At one point in his career Jason Rabedeaux was viewed by many as a rising star in the coaching profession. Spending one season at North Adams State before joining Kelvin Sampson at Washington State in 1989, Rabedeaux worked 11 seasons under Sampson at Washington State and Oklahoma before getting his shot to run a program at UTEP in 1999.
That was one of the many aspects of Rabedeax’s life, which came to an end last September, that Wright Thompson of ESPN.com touched on in his profile of the late coach.
In 1999, a young man, just 35, he’d been hired as the head coach at UTEP, replacing the legendary Don Haskins. By 2001, he was named Western Athletic Conference coach of the year. “He had the world by the balls,” says his former assistant and best friend, Bobby Champagne, now head coach at North Alabama. “He had a house up on the hill and two country club memberships. A wife and two kids and another on the way.”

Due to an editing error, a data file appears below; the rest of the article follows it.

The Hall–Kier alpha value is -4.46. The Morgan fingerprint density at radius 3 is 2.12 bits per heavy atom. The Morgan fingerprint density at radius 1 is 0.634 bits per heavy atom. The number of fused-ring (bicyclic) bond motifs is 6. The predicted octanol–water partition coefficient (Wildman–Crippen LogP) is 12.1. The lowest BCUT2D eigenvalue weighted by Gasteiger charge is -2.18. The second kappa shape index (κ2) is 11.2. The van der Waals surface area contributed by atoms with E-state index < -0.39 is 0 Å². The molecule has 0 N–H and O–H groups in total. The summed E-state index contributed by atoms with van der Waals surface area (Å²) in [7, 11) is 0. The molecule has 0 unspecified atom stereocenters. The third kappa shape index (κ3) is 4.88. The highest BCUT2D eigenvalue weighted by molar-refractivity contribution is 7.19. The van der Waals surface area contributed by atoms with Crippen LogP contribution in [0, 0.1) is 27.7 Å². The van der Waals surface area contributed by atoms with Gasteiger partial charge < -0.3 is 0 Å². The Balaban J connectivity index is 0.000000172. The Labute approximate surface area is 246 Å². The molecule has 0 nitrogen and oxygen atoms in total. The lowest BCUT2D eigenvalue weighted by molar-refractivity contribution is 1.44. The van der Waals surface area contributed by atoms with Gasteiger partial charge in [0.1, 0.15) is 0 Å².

Then he started losing. He began drinking heavily, to manage the stress, and started to take advantage of his celebrity. Champagne knew something was wrong when Rabedeaux missed a flight to visit a recruit; he got drunk at a bar near the airport instead.
There was a four-year stint at Marquette as an assistant a couple years later, but personal demons led to that opportunity being lost as well. Ultimately Rabedeaux wound up coaching in Saigon, which is where his life came to a tragic end. Thompson’s story about Rabedeaux’s life and struggles can be read here.